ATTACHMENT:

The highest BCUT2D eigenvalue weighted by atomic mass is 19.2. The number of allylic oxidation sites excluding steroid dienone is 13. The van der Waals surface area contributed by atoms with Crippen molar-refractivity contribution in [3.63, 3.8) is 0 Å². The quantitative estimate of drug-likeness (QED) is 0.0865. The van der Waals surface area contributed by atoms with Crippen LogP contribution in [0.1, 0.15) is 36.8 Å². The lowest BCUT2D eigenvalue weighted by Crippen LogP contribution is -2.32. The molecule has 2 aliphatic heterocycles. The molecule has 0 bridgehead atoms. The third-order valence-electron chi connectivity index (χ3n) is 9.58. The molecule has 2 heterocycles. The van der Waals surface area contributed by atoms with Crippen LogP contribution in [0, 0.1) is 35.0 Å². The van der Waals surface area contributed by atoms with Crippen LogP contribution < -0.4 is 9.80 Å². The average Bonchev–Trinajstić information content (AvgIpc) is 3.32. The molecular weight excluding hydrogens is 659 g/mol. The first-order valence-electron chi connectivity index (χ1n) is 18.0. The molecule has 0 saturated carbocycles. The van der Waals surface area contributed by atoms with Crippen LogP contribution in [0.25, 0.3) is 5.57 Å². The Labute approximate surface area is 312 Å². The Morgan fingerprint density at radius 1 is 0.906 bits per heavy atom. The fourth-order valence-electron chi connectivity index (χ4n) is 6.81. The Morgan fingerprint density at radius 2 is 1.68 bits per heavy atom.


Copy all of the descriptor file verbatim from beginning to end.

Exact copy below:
The highest BCUT2D eigenvalue weighted by atomic mass is 19.2. The number of allylic oxidation sites excluding steroid dienone is 13. The van der Waals surface area contributed by atoms with Crippen molar-refractivity contribution in [3.63, 3.8) is 0 Å². The quantitative estimate of drug-likeness (QED) is 0.0865. The van der Waals surface area contributed by atoms with Crippen LogP contribution in [0.1, 0.15) is 36.8 Å². The lowest BCUT2D eigenvalue weighted by Crippen LogP contribution is -2.32. The molecule has 2 aliphatic heterocycles. The molecule has 0 bridgehead atoms. The third-order valence-electron chi connectivity index (χ3n) is 9.58. The molecule has 2 heterocycles. The van der Waals surface area contributed by atoms with Crippen LogP contribution in [0, 0.1) is 35.0 Å². The van der Waals surface area contributed by atoms with Crippen LogP contribution < -0.4 is 9.80 Å². The average Bonchev–Trinajstić information content (AvgIpc) is 3.32. The molecular weight excluding hydrogens is 659 g/mol. The first-order valence-electron chi connectivity index (χ1n) is 18.0. The molecule has 0 saturated carbocycles. The van der Waals surface area contributed by atoms with Crippen LogP contribution in [0.25, 0.3) is 5.57 Å². The Labute approximate surface area is 312 Å². The Morgan fingerprint density at radius 1 is 0.906 bits per heavy atom. The fourth-order valence-electron chi connectivity index (χ4n) is 6.81. The Morgan fingerprint density at radius 2 is 1.68 bits per heavy atom.